Mike de Jong takes Liberal leadership bid to Abbotsford
British Columbia needs a new salesman and Mike de Jong is applying for the job.
The Abbotsford West MLA and Liberal leadership candidate spoke Monday morning to a crowd of 300 supporters at the Ramada Plaza and Conference Centre.
The breakfast meeting was part of his Open Mike tour throughout the province.
“This is a job application process decided by the people ... the premier needs to be the province’s top salesman,” de Jong told the crowd.
Pointing to B.C.’s rich natural resources – minerals like coal, copper and zinc, wood products and electricity – de Jong said these assets need to be better utilized.
He called it unacceptable for B.C., which produces electricity, to continue importing it from other areas. He suggested producing “clean, green electricity” and selling it to other areas of North America.
“Let’s do it and have a premier willing to be the salesman.
“I’m a little bit tired of people who are opposed to everything ... let’s be the party with the leader who tells you what we are for.”
De Jong believes the premier’s office needs to be reduced in order to show “we can do more with less.”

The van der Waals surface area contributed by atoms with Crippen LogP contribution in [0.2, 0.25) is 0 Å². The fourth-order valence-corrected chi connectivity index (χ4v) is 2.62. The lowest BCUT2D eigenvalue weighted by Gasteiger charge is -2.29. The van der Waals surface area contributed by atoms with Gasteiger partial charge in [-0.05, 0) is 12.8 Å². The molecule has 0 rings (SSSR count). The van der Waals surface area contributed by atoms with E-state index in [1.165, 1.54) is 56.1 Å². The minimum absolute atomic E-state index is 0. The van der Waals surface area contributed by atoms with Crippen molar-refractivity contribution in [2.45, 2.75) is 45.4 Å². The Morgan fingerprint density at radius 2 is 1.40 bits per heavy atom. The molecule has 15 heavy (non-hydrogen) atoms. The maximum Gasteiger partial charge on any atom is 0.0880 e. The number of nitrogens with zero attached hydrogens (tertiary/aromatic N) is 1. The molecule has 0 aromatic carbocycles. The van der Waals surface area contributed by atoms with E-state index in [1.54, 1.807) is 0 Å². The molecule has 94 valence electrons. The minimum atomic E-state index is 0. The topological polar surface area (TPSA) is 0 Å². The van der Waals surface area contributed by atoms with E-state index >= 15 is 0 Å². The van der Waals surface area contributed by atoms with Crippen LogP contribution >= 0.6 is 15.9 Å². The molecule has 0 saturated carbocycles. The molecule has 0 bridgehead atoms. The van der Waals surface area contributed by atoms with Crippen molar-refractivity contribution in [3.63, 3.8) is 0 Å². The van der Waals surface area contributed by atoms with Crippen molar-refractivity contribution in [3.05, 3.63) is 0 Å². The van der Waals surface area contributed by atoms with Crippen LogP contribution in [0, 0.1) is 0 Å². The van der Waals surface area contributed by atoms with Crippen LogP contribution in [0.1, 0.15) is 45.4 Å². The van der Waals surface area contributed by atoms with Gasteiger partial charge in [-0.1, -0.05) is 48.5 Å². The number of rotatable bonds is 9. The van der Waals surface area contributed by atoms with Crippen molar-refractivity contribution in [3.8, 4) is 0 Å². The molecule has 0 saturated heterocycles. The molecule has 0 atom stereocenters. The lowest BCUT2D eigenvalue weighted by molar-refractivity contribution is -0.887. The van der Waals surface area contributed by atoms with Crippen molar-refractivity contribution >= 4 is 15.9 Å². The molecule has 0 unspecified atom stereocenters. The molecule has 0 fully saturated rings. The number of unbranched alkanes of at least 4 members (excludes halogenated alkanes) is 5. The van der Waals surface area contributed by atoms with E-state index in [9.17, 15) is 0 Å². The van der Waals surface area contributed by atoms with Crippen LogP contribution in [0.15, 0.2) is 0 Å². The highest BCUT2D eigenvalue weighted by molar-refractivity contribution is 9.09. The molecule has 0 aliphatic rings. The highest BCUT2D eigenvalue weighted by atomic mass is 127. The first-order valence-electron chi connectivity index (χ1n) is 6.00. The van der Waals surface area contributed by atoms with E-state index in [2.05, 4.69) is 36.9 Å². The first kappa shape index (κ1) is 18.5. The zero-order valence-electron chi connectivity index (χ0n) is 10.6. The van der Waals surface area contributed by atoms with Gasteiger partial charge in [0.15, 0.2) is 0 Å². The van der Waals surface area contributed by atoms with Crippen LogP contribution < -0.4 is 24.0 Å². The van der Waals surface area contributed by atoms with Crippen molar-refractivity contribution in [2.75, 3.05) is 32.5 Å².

He envisions a cabinet of under 20 people.
“That’s not a great way to make friends with colleagues,” he said.
In fact, his fellow MLAs, Randy Hawes (Abbotsford-Mission) and John van Dongen (Abbotsford South), have thrown their support behind rival candidate George Abbot.
“I think the fact that I have close to 10,000 other people who choose to support me, compensates for that,” said de Jong.
He said having a premier from Abbotsford would be good for the city, but added there will be no animosity after the leadership race.
“On Feb. 27, we all need to sit around the campfire as a group and sing Kumbaya.”
Part of de Jong’s plan is to have a government that is more open to the people. He wants to rebuild public trust and one way is to post all MLA expenses online.
“It’s your money. You deserve to know.”
He also said his stand on the HST has not changed. He believes people have the right to vote on the issue and he wants to move that vote up to June, if possible.
“I will be voting in favour of it. It’s sound public policy.”
He told the business-oriented crowd that making money was nothing to be ashamed of.
“In order to be successful, we have to keep thinking ahead.”
He used the B.C. wood industry’s successful partnership with China as an example. De Jong believes in the next five years, Russia will be courting the Chinese to purchase their wood, endangering B.C.’s relationship. He suggested the door was open to begin trading with India.
“Who’s got the vision?” he asked the crowd.
The B.C. Liberal party leadership vote is set for Feb. 26.